Stories from the Great Southern Road Trip: A Hot Air Balloon Ride

Soaring gracefully above the verdant countryside dangling under the colourful orb of a hot air balloon with a light breeze ruffling your hair. Perhaps looking forward to a champagne breakfast when you return to terra firma. Sounds magic!

Photo Credit: Hot Air Balloon Tasmania

I wonder how many people have that experience on their bucket list? It was on my 60 for 60 list and on my recent Great Southern Road Trip it was marked off with a big tick! DONE! DUSTED and I survived!

A balloon ride is one of those things that feels tantalizingly, but acceptably risky. Up there with bungy jumping and parachuting. Catastrophic consequences if the very unlikely mishap actually ever occurs. In Australia, these types of  industries are highly regulated and frequently audited. The risk is there, but it’s in the same order of magnitude as being taken by a shark at my home beach. Close to zero but not zero. Miniscule but not impossible. Compared to driving a car it is extremely safe! 

So those butterflies in my stomach are just nervous anticipation of the fun ahead. Right? Right! The image of the balloon plummeting to the ground in a ball of burning, melting nylon with 16 screaming passengers in the basket is an over dramatisation from an over active imagination! Right?  

Photo Credit: Ground Crew Hot Air Balloon Tasmania

The pilot (John) and his team are experienced and have an excellent track record. They give us a thorough safety briefing. John shows us the brace position in case we have to make a “fast” landing or the basket tips over. 

Hold the handles tight, back against the basket side and bend the knees a little bit. Just a little bit, like you’re skiing.

The wind is perfect, the weather is as good as it will get and the location is captivating. 

Standing here in a paddock by the side of the Bass Highway just outside of Launceston, I feel a teeny-tiny bit uneasy. Just a little bit.  Despite the fact that I understand the physics of flight and my own mental safety assessment rules out a crash, I am still feeling anxious. My self talk is in hyperdrive! It will be fine! And no you don’t need to go to the toilet again that’s just nerves!

Thankfully, as the balloon is unfurled and fills with hot air, the anxious feeling flips to excitement. This is going to be good!

The balloon glides silently through the whispering air at an altitude between 1000 and 2000 feet (300 – 600 m). The pilot has clearance up to 3000 ft but says there is no point because you’re too high up to see the view clearly.

The silence is punctuated frequently by the roaring gas burners used to keep the air hot and the balloon aloft. The skillful deployment of various vents allows the pilot to turn the balloon. 

The view is undoubtedly spectacular although in these days of drone cameras, it may not be as unique as it once was. It’s now common for us to see a bird’s eye view. Seeing it with your own eyes, and having a ‘live’ view has got to be a superior experience.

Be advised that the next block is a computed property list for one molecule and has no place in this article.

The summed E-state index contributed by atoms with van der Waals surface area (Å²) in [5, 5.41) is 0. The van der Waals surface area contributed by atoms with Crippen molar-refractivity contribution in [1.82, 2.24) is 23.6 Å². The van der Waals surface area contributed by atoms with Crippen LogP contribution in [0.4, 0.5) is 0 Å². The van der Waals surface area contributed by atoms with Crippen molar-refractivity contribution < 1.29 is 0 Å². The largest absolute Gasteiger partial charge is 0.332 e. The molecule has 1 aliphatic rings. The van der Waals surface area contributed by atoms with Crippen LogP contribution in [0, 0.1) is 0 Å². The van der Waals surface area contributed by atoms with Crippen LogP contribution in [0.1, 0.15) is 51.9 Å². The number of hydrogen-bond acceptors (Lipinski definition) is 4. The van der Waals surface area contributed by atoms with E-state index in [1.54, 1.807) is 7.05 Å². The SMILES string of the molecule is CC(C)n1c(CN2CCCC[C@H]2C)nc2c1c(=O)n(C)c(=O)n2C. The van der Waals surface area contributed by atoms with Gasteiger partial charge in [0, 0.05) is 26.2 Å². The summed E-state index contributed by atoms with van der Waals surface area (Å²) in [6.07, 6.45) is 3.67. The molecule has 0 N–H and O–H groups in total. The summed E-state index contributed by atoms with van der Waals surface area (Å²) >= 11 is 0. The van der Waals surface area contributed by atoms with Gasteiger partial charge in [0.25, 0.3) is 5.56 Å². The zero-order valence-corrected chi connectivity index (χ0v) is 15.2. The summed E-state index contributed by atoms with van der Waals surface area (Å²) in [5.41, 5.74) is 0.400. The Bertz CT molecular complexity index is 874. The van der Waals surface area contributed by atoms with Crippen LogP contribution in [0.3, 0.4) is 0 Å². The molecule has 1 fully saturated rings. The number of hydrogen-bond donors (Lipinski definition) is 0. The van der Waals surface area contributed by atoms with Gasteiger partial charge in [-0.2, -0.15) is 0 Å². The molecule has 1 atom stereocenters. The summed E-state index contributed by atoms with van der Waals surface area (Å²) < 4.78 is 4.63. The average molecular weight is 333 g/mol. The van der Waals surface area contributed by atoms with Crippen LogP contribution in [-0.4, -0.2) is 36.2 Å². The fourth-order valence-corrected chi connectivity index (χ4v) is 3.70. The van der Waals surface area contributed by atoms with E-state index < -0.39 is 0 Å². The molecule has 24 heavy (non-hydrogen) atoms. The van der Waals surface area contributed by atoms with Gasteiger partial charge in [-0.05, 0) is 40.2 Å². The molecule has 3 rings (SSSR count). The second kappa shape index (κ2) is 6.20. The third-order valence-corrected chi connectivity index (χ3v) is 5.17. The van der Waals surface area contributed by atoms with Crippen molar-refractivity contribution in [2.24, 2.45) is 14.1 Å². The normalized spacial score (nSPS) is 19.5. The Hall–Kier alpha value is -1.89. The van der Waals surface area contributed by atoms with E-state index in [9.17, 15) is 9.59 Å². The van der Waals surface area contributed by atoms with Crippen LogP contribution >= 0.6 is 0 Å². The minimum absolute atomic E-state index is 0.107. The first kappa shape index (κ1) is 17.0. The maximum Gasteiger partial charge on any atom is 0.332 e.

As anticipated we are treated to the  patchwork of green and brown fields, lego size buildings and tiny little cars on the roads. The glorious skyscape is an added bonus. No pink, but a glittering patch of rays breaking through the patchy cloud. The reaction of the creatures below is a surprise. The horses skitter away, the sheep head for cover and the cows go on munching the grass. A large eagle gets out of the way and roosts in another tree. Dogs bark and people wave. Since this is the usual launch area for Hot Air Balloon Tasmania, folks around here must be used to the brightly coloured balloon floating overhead. 

The landing site is a minute by minute proposition and (obviously) determined largely by the wind. We drift over the site the pilot was hoping to land at and end up in a fallow field a few blocks over. The basket stays upright and we all climb out.

The farmer who owns the plot has come out in his tractor to watch and is quite excited we chose to land in his paddock! He said he’d seen the balloon lots of times, and was hoping one day, it would touch down on his patch. 

We spend the next half hour helping to deflate, then fold up the balloon before returning to the muster site at Entally Lodge for a hearty breakfast. No champagne but excellent coffee. I take out my phone open my list and tick the check box! I’ve completed a little more than half of the things on my 60 for 60 list. I might not meet the deadline but I’ll have a good time trying!

Beautiful table at Entally Lodge.

____________________

My balloon experience was with Hot Air Balloons Tasmania. It’s a family affair and runs out of Launceston in Tasmania’s north. The pilot and crew were very proficient and excellent hosts. We met at Entally Lodge which was about 20 minutes drive from Launceston but I understand you can arrange to be picked up from the city centre if you prefer. We then transferred to their transport to be taken to the launch site near Carrick another 10 km down the road. In the days leading up to my flight I was sent texts to confirm that the launch was able to go ahead, the muster location and time. There is a maximum group size of 16 people. While in the air, John will take a few photos using a camera suspended on a rig attached to the balloon.

For this flight we were asked to be on site at 6:30 AM but it can be earlier depending on the weather forecast. The flight itself was about 50 minutes. We returned to Entally House for breakfast and I was back on the road a little after 10 AM. The photos were in my email by 2 pm that same day. 

All in all a 5 star experience!

The Tarkine Drive – NW Tasmania

The “Tarkine” refers to the remote north-western corner of Tasmania. The drive from Strahan to Arthur River goes through the heart of the Tarkine and is part of the signposted route called the Tarkine Drive. You will only pass through a few very small settlements and Zeehan, an old mining town, well past its heyday. 

Zeehan – long forgotten prosperity

This area is the wild Wild West. Remote, largely unpopulated and full of nature. The road is winding, hilly and narrow. Some long sections of white gravel will slow you down but that’s good because then you can see the little critters that run out before you actually hit them. The tee trees come right down to the road and I am sure there are rolling hills but the dense forest blocks your view.